Tag Archives: health and wellness

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Yoga for a Quiet Mind

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Recipe: Turkey Meatballs with Hummus

Cook up turkey meatballs with a Mediterranean twist AND more veggies! Hummus – which is mostly chickpeas and tahini — boosts flavor and adds more beans to your next meatballs meal.

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Turkey Meatballs with Hummus

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Ingredients

1 pound ground turkey

1 teaspoon salt

½ cup Sabra (or your favorite) Roasted Garlic Hummus

1 teaspoon ground cinnamon

1 teaspoon cumin

½ teaspoon oregano

¼ teaspoon ground cloves

Handful chopped herbs (mint, parsley, and basil)

Olive oil

Directions

Mix well all the ingredients.

Form meatballs.

Place them on a skewer.

Brush them with olive oil.

Grill them on medium heat for about 5 minutes each side.

Nutritional Information

  • Calories:    
  • Carbohydrates:    g
  • Total Fat:    g
  • Cholesterol:    mg
  • Saturated Fat:   g
  • Dietary Fiber:    g
  • % of Calories from Fat:    %
  • Sodium:     mg
  • Protein:    g
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Fruits and Veggies, More Matters

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Twinkle!

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Maybe for Big Kids Too?

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Can a healthy lifestyle help prevent cancer?

SOURCE: The JAMA Network Journals

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A “healthy lifestyle pattern” was defined as never or past smoking; no or moderate drinking of alcohol (one or less drink a day for women, two or less drinks a day for men); BMI of at least 18.5 but lower than 27.5; and weekly aerobic physical activity of at least 150 minutes moderate intensity or 75 minutes vigorous intensity. Individuals who met all four criteria were considered low risk and everyone else was high risk.

The study included 89,571 women and 46,399 men; 16,531 women and 11,731 had a healthy lifestyle pattern (low-risk group) and the remaining 73,040 women and 34,608 men were high risk.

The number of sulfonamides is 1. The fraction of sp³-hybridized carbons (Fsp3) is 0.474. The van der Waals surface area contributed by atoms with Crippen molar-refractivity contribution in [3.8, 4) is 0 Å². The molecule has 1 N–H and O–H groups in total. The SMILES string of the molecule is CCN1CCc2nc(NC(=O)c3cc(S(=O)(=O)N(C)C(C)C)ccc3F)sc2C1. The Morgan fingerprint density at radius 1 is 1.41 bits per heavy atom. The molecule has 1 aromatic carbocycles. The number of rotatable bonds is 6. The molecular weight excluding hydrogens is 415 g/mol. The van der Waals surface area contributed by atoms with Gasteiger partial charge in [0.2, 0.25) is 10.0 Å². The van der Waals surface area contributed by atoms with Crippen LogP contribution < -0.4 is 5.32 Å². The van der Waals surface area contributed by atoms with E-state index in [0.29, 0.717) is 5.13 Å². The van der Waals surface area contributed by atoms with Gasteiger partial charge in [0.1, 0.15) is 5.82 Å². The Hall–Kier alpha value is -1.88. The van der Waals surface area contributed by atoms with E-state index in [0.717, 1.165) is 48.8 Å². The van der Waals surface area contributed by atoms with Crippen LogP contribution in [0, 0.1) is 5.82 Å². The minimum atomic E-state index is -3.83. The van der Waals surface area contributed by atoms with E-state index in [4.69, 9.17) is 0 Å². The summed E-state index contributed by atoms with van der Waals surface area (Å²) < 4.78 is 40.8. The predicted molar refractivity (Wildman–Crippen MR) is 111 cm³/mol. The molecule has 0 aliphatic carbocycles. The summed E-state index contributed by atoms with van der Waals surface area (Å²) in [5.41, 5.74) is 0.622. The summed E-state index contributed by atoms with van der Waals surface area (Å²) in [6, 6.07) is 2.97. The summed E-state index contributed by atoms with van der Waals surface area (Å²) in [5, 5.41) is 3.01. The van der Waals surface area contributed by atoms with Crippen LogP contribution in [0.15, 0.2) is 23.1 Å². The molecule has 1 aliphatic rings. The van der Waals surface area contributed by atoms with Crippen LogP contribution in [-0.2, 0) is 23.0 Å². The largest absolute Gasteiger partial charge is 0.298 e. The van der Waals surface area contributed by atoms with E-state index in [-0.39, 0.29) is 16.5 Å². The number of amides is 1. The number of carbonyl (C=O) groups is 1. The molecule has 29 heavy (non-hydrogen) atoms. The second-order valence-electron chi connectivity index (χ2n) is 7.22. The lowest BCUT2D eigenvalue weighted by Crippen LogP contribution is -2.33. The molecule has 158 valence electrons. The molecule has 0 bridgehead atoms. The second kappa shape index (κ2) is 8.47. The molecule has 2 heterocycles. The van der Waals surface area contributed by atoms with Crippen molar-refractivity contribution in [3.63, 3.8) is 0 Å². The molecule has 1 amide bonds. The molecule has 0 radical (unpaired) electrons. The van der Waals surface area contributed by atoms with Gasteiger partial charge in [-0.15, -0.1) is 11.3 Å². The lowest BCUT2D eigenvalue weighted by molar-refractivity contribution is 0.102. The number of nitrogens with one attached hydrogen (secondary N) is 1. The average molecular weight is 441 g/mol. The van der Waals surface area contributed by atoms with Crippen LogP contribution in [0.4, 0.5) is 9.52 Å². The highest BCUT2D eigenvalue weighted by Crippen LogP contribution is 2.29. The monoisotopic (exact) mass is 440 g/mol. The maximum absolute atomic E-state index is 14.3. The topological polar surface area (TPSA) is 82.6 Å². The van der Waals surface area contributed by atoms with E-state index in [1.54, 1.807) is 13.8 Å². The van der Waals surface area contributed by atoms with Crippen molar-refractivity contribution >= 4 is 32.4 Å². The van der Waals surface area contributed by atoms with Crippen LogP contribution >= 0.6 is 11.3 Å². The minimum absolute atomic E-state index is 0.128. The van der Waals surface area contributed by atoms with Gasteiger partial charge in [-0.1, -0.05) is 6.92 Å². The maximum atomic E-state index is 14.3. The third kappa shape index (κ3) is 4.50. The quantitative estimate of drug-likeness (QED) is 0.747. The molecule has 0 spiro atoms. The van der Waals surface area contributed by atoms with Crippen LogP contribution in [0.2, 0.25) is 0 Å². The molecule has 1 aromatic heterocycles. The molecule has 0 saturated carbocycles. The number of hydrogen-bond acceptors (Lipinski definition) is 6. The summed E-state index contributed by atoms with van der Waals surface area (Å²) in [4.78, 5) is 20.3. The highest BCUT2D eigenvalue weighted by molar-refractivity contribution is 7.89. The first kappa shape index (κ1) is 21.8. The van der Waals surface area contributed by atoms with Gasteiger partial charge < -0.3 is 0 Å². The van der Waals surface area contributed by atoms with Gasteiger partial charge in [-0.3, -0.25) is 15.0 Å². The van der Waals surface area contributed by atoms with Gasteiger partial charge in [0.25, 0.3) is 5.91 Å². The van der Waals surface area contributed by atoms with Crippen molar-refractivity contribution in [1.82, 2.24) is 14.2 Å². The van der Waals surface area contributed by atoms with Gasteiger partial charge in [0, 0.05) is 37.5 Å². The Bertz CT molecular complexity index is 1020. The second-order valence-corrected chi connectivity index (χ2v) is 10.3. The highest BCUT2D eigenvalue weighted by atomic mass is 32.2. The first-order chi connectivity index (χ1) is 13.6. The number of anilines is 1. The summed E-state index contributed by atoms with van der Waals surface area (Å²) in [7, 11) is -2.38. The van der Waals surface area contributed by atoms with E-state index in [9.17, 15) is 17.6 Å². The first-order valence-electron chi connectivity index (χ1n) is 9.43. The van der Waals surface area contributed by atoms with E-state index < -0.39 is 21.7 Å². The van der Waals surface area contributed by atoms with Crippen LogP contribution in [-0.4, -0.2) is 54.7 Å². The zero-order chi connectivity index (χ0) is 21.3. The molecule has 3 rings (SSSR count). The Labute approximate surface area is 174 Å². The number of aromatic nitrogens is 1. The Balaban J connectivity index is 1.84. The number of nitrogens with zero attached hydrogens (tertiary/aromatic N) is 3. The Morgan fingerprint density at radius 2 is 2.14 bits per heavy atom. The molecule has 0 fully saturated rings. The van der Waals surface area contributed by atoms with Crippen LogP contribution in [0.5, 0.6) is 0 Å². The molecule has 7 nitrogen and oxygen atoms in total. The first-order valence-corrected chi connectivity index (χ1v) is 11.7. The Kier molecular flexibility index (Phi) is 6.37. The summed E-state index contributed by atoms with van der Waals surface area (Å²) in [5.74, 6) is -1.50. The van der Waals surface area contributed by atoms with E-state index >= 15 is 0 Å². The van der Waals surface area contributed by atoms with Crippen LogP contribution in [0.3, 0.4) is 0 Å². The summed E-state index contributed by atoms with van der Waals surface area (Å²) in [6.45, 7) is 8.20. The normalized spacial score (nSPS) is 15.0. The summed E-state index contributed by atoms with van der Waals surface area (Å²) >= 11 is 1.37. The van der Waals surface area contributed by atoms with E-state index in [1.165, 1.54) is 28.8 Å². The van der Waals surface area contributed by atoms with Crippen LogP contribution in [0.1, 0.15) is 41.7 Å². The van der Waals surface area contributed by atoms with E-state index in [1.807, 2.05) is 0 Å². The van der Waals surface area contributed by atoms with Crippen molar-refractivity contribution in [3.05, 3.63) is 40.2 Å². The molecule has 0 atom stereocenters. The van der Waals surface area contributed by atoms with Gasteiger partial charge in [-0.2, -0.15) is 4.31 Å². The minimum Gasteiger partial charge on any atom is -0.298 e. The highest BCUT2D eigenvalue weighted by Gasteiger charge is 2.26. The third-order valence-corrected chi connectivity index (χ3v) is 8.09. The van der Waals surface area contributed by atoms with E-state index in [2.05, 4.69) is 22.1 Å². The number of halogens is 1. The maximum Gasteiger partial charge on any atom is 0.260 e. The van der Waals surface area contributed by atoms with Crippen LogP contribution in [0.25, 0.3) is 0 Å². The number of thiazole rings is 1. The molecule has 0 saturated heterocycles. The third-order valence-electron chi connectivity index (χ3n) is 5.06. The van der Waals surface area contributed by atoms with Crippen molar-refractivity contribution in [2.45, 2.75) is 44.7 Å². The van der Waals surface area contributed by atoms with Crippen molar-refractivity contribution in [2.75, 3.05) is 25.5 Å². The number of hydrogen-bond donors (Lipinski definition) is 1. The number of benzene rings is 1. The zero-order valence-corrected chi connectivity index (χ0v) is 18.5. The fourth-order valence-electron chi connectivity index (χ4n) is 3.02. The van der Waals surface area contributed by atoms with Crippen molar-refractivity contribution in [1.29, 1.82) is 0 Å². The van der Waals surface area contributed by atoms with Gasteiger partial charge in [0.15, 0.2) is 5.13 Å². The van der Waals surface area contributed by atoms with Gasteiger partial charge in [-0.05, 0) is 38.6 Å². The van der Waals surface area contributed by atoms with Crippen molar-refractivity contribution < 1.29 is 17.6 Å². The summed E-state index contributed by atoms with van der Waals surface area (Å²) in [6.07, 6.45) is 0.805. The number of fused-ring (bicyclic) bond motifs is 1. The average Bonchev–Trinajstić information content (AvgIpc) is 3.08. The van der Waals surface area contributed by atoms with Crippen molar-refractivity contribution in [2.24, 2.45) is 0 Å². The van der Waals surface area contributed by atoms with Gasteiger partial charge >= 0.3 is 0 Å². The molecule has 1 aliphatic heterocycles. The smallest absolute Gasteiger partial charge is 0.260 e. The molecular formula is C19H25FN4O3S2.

The authors calculated population-attributable risk (PAR), which can be interpreted as the proportion of cases that would not occur if all the individuals adopted the healthy lifestyle pattern of the low-risk group.

The authors suggest about 20 percent to 40 percent of cancer cases and about half of cancer deaths could potentially be prevented through modifications to adopt the healthy lifestyle pattern of the low-risk group.

The authors note that including only white individuals in their PAR estimates may not be generalizable to other ethnic groups but the factors they considered have been established as risk factors in diverse ethnic groups too.

“These findings reinforce the predominate importance of lifestyle factors in determining cancer risk. Therefore, primary prevention should remain a priority for cancer control,” the authors conclude.

 

Journal References:

  1. Mingyang Song, MD, ScD, Edward Giovannucci, MD, ScD. Preventable Incidence and Mortality of Carcinoma Associated With Lifestyle Factors Among White Adults in the United States. JAMA Oncol., May 2016 DOI: 10.1001/jamaoncol.2016.0843
  2. Graham A. Colditz, MD, DrPH; Siobhan Sutcliffe, PhD. The Preventability of Cancer: Stacking the Deck. JAMA Oncol, May 2016 DOI: 10.1001/jamaoncol.2016.0889